In a move that would make food bills lighter, the goods and services tax or GST on food served in restaurants has been revised downwards to flat 5%.
Earlier, the rate of GST on food was 12% in non-air conditioned (non-AC) restaurants and 18% for food served in AC restaurants.
Effective from Wednesday, 15 November, the new rate is applicable to both AC and non-AC food outlets. Restaurants in luxury hotels are, however, exempted from the revision and will continue to levy the same GST.
Announcing tax revision on food, the Union Finance Minister said that the government is withdrawing the input tax credit (ITC) benefit provided to the restaurants as they failed to pass it onto the customers and hence levying a uniform tax of 5% on all types of restaurants.
For restaurants, who pay tax on both input (say raw material for cooking) and output (food served), there is a provision to reduce the tax already paid on inputs, while paying tax on output. The tax they pay on input products becomes input tax credit. Under the GST act, they can claim input tax credit while paying tax on the output products and should pass the benefit to the customers.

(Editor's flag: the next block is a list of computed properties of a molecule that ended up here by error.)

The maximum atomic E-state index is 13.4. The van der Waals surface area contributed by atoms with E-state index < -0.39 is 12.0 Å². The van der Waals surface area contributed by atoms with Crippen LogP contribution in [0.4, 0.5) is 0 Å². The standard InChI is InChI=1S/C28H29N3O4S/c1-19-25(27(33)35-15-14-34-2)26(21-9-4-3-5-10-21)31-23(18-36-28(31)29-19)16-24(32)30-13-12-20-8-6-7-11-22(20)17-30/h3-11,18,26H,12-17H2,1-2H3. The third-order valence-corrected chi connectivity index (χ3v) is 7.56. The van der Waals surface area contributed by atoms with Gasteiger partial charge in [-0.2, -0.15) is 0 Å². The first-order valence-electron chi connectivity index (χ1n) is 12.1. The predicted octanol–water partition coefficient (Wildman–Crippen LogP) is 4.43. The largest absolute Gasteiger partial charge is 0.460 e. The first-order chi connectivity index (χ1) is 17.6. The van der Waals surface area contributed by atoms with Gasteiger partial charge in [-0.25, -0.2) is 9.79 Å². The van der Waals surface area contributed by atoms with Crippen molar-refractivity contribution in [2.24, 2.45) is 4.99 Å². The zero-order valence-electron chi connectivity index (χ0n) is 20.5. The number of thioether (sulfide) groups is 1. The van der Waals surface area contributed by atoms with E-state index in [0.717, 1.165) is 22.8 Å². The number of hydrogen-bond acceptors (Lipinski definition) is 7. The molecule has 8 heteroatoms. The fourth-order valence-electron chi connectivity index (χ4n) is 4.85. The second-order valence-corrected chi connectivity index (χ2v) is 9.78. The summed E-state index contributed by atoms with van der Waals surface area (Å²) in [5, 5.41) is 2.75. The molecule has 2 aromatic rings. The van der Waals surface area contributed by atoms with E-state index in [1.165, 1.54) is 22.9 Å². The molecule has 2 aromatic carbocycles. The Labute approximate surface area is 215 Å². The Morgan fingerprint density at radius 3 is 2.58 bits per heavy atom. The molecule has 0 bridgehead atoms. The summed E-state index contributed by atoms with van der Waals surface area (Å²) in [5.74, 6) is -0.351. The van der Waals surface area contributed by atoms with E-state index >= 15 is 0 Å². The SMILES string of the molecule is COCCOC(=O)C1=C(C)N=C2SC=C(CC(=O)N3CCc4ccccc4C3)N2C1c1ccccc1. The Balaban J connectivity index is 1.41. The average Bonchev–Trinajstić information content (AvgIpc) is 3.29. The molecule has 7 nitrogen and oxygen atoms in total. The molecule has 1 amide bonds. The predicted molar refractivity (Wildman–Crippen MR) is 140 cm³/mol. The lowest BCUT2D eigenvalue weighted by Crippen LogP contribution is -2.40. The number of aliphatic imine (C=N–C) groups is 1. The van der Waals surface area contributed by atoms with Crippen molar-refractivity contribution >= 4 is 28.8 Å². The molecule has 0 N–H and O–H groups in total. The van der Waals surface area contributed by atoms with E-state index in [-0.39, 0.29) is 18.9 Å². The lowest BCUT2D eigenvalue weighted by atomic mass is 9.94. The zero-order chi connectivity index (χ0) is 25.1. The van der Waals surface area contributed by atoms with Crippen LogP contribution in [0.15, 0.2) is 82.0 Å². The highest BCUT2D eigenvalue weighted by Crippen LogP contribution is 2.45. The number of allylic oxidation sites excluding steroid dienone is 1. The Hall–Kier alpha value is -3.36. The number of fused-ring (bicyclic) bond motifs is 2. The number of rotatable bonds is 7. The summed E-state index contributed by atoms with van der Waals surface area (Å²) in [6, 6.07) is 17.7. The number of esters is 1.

While restaurants have been active in claiming ITC, they failed to pass their benefit to the customers.
With regards to ITC, restaurants in luxury hotels charging Rs.7,500 or more per day for a room will levy 18% tax and are eligible for ITC. On the other hand, star hotels that charge less than Rs.7,500 per room will levy 5% tax on food but will not be eligible to claim ITC.
The revision is expected to bring down food bill and encourage people to dine-out, resulting in revenue boost to restaurants, who are reportedly having a tough time in the post-GST era.
Report non-implementation of revised GST
If you find any hotels or restaurants still charging 18% on your food bill, you can report the same to Central Board of Excise and Customs (CBSE). You can reach CBSE through their helpline numbers 1800-1200-232/011-26174191 or send an e-mail to [email protected]
Read more GST news here.